Less than one week after 9/11 I was in a plane heading to Skopje, Macedonia. I was participating to a media research trip covering OSCE efforts to mediate the inter-ethnic conflict in the area. It was an unusually quiet trip, without too much chatting or jokes, excepts a very inadequate remark of a member of the group wondering how you can hijack a plane with a plastic knife. No one paid him any second of attention and the silence continued till we arrived at Skopje. The tensions were boiling in the Balkans again and the international wisdom was requested to process fast and correctly a lot of unknown.

To be honest, I still cannot grasp what happened in that mid-September. I remember my reaction when I first saw at CNN – at the time I used to watch TV even when I was sleeping – the first plane breaking into the WTC. I’d called a local correspondent who was still sleeping and took my question as a bad joke. No, I was not the one making bad jokes, it was another one of those historical situations when something unusually bad puts the world into motion. When late in the day I saw the manifestations of happiness on some Middle Eastern streets I realized that in fact, the bad was in the air for a long time, maybe for decades if we remember the stories about hijacked planes in the 70s, but it took longer to realize the dangers. Once again, in the middle of our Western hi-tech civilization, some maniacs were decided to destroy everything with the raw force of the cavemen.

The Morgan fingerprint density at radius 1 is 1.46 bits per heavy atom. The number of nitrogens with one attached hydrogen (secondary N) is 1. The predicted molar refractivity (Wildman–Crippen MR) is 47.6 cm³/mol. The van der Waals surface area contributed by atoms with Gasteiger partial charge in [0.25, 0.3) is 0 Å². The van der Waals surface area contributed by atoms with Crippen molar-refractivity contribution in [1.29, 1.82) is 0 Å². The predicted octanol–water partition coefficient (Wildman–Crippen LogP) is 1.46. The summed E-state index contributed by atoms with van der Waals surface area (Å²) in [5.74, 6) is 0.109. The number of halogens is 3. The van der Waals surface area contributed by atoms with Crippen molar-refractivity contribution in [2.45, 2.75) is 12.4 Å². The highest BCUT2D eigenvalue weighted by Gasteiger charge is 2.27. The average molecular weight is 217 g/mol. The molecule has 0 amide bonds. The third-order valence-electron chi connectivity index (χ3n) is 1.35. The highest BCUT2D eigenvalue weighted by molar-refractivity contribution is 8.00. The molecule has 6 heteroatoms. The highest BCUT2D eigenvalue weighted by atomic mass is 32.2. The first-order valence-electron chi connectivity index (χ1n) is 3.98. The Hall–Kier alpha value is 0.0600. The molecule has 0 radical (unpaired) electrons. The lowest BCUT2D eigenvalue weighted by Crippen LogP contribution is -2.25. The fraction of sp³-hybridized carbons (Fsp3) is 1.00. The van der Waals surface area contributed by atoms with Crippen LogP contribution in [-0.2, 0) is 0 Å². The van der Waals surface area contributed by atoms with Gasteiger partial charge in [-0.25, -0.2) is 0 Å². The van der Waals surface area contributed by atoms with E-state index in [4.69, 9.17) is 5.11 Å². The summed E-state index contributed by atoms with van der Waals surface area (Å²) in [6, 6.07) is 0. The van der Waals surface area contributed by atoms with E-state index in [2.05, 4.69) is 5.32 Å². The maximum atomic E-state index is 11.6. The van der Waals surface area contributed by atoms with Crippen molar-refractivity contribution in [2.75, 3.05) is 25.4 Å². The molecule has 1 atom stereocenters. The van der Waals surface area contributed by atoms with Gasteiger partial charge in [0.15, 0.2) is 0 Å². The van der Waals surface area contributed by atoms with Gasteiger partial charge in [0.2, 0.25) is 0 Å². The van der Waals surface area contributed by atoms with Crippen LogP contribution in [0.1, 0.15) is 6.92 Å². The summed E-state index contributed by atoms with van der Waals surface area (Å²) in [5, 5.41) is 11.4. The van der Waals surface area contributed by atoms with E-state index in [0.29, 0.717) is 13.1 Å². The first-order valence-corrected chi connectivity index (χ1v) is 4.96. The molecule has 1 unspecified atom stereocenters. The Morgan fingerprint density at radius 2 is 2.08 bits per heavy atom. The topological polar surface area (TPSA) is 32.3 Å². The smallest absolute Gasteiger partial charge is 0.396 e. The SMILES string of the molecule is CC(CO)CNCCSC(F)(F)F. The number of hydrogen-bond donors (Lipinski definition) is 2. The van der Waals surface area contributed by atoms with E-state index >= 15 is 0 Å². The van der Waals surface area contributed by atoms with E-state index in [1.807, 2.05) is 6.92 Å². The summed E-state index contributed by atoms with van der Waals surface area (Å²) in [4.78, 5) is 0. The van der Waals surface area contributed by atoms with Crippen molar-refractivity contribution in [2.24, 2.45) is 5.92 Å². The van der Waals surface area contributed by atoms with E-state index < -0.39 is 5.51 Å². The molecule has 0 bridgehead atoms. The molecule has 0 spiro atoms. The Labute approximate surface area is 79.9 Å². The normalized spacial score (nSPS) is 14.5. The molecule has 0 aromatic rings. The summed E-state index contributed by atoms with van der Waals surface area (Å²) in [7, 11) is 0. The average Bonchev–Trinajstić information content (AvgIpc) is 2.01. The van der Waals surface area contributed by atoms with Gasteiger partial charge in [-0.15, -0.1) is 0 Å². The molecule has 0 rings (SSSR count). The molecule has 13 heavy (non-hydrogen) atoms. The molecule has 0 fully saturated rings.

A couple of months and many other flights after the tragic September I was going to the States for a longer stay. More facts surfaced since then and at least a basic story about what happened was readable. It was and still is hard to understand ‘why’? Somehow, I promise myself to refuse thinking about the answer, but rather to think about how it could be possible to avoid such outbursts of hate.